4 Summary and conclusion

In this work, by applying the AdS/CFT correspondence in higher dimensional spacetime, we have analyzed the behavior of a holographic p-wave superconductor by considering the higher order corrections on the gravity as well as the gauge field side. First of all, we studied the condensation of the vector field in the presence of a nonlinear correction to the electrodynamics as given in Eq. (3). This equation can be considered as the leading order expansion terms of the well-known Born–Infeld, Logarithmic and Exponential nonlinear electrodynamics. After finding the equations of motion in Einstein gravity, we solved them numerically by applying suitable conditions and investigated the effect of mass, dimension and nonlinear parameters. We found the relation between the critical temperature \(T_{c}\) and \(\rho ^{1/(d-2)}\) in all cases. Then we plotted the behavior of condensation as a function of the temperature. Based on the obtained results, we found that increasing the value of the mass as well as nonlinearity decreases the critical temperature. This renders the condensation harder to form. Also by taking a look at the graphs, we understand that the condensation value increases for a stronger effect of the mass and nonlinearity, which means that vector hair faces difficulty in occurring. It was argued in [40, 43] that the holographic p-wave superconductors undergo a first order phase transition instead of the usual second type in some situations but we did not observe such a behavior.

Next, in Sect. 2.2 we have numerically investigated the behavior of electrical conductivity as a function of the frequency. For this purpose, we applied an electromagnetic perturbation as \(\delta A_{y}=A_{y} e^{-i \omega t}\) on the gravity side, which corresponds to the electrical current in CFT part. We presented the electrical conductivity formula in \(d=4, 5\) and 6 and the graphs of the real and imaginary parts. The conductivity differs based on our choice of mass, dimension and nonlinearity. However, some global trends were observed. Firstly, the real and imaginary parts follow the Kramers–Kronig relation by having a delta function and divergence behavior in the low frequency regime. Infinite DC conductivity is a feature of superconducting phase. Secondly, at large enough frequencies, the behavior of the real part can be interpreted by \(Re[\sigma ]=\omega ^{(d-4)}\). Thirdly, the ratio of \(\omega _{g}/T_{c}\) in all cases is much larger than the BCS value (3.5) because holographic superconductors are strongly coupled. In a holographic setup in many cases we found \(\omega _{g}\simeq 8 T_{c}\), while a deviation from this value occurred by increasing the dimension and by the nonlinearity effect. The presence of nonlinear electrodynamics shifts the gap frequency toward larger values. In Sect. 3.1, with the same procedure as Sect. 2.1, we found the ratio of \(T_{c}/\rho ^{1/(d-2)}\) numerically and obtained the trend of condensation versus temperature for different values of mass, nonlinearity and Gauss–Bonnet parameters in different dimensions for holographic p-wave superconductor in Gauss–Bonnet gravity. Increasing the effect of mass and nonlinear parameter leads to the same behavior as the Einstein case. Furthermore, increasing the Gauss–Bonnet parameter \(\alpha \) hinders the superconducting phase by diminishing the critical temperature. Besides, the Gauss–Bonnet term \(\alpha \) does not change the order of the phase transition. In Sect. 3.2, the electrical conductivity of \((d+1)\)-dimensional holographic p-wave superconductor in Gauss–Bonnet gravity with higher order corrections in gravity and gauge fields was studied. The same as in Sect. 2.2, the conductivity formula and behavior of the real and imaginary parts influenced by mass, nonlinearity and Gauss–Bonnet parameters in different dimensions were obtained. The universal behaviors, in the same way as the Einstein case, were obtained. In addition, increasing the effect of the nonlinear and Gauss–Bonnet parameters or decreasing the temperature shifts the gap energy toward larger frequencies. In general, the gap frequency \(\omega _{g}\) is dependent on mass, nonlinearity and Gauss–Bonnet terms. It would be interesting to investigate the effect of a backreaction in this case.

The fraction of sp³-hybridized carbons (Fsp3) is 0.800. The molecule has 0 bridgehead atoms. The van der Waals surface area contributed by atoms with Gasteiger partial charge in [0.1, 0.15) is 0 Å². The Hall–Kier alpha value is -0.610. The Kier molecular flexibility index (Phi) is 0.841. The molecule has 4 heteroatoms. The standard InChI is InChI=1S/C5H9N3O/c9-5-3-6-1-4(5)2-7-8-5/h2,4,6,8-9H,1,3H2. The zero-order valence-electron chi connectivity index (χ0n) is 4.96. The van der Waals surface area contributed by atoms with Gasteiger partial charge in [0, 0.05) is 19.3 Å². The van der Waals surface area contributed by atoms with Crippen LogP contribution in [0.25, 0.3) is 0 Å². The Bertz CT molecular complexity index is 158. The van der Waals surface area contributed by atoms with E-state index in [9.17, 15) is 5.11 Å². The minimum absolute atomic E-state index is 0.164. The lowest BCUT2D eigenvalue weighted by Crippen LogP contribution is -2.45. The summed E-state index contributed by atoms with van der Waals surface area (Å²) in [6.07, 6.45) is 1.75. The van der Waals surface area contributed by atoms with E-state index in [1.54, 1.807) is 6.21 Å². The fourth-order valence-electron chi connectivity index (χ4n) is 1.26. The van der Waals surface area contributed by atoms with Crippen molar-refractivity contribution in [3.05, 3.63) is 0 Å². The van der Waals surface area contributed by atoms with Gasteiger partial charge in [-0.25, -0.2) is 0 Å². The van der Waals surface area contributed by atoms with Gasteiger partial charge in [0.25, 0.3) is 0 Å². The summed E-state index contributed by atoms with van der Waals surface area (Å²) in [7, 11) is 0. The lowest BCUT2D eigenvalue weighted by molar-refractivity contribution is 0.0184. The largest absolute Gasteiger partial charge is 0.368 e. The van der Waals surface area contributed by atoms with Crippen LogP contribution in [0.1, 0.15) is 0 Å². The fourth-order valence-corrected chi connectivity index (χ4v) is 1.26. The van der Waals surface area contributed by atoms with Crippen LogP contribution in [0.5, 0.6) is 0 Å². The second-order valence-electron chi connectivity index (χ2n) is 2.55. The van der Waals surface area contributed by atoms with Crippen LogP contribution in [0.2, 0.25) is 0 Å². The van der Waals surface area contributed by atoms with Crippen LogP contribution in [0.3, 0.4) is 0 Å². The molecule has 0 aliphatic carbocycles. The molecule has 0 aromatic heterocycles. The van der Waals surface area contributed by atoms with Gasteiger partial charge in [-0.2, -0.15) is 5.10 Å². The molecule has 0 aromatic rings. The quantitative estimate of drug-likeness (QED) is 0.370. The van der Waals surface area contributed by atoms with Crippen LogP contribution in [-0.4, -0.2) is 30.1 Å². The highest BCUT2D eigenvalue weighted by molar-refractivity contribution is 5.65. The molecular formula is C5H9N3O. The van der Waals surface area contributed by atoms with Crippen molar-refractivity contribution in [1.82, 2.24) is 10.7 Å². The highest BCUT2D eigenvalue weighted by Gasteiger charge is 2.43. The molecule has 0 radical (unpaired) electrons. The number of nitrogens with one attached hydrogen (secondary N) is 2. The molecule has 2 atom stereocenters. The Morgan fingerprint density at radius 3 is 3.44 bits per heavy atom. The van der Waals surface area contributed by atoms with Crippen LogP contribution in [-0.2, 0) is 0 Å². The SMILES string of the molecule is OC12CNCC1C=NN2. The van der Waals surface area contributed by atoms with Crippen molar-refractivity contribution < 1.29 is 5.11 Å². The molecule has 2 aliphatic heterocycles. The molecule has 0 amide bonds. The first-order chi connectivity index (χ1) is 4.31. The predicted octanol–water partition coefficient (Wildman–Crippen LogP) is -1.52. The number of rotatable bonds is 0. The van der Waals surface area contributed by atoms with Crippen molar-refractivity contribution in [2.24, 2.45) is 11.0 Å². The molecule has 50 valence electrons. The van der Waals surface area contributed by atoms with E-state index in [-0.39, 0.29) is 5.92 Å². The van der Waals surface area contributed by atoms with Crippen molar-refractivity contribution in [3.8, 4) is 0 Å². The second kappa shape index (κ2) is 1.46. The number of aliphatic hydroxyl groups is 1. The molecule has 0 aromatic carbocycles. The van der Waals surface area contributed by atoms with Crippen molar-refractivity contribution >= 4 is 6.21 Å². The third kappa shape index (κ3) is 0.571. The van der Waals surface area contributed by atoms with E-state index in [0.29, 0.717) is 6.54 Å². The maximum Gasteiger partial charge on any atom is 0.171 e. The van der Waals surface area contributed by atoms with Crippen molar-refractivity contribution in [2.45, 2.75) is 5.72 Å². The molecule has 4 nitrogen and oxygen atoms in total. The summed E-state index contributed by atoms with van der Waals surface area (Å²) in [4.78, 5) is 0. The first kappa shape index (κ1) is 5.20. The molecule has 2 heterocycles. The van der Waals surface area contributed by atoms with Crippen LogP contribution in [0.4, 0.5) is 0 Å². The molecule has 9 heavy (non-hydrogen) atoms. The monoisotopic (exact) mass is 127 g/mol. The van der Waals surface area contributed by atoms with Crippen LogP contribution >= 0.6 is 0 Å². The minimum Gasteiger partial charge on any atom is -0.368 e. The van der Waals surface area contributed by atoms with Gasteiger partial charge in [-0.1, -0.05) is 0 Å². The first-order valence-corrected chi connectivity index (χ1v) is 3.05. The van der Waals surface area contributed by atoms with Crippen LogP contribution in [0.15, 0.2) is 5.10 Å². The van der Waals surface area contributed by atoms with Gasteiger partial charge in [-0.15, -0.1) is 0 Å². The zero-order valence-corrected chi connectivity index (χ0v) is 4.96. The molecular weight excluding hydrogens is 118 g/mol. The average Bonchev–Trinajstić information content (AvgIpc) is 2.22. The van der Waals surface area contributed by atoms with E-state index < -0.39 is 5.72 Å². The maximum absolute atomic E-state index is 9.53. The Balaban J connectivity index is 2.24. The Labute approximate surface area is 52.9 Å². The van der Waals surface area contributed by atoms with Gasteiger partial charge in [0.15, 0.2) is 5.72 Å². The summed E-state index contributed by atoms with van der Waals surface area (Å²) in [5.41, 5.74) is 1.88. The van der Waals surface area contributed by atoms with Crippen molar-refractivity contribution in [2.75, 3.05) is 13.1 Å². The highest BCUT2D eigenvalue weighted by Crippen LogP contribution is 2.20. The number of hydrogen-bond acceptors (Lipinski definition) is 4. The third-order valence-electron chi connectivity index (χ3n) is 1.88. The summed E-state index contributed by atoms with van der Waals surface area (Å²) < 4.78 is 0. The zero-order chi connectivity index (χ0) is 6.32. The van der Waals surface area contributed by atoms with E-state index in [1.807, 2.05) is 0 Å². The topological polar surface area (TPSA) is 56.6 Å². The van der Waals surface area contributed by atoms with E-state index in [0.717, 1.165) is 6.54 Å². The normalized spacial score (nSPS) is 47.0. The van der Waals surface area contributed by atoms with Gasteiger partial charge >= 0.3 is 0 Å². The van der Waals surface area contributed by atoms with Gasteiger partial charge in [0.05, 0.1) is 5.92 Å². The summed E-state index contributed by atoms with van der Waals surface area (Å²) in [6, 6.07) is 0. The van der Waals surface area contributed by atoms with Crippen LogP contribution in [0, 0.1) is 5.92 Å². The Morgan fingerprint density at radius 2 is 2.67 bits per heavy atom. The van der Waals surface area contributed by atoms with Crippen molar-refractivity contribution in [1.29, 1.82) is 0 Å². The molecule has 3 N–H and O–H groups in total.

Notes

Acknowledgements

We thank Shiraz University Research Council. The work of AS has been supported financially by Research Institute for Astronomy and Astrophysics of Maragha (RIAAM), Iran.

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Authors and Affiliations

  1. 1.Physics Department and Biruni ObservatoryShiraz UniversityShirazIran
  2. 2.Research Institute for Astronomy and Astrophysics of Maragha (RIAAM)MaraghaIran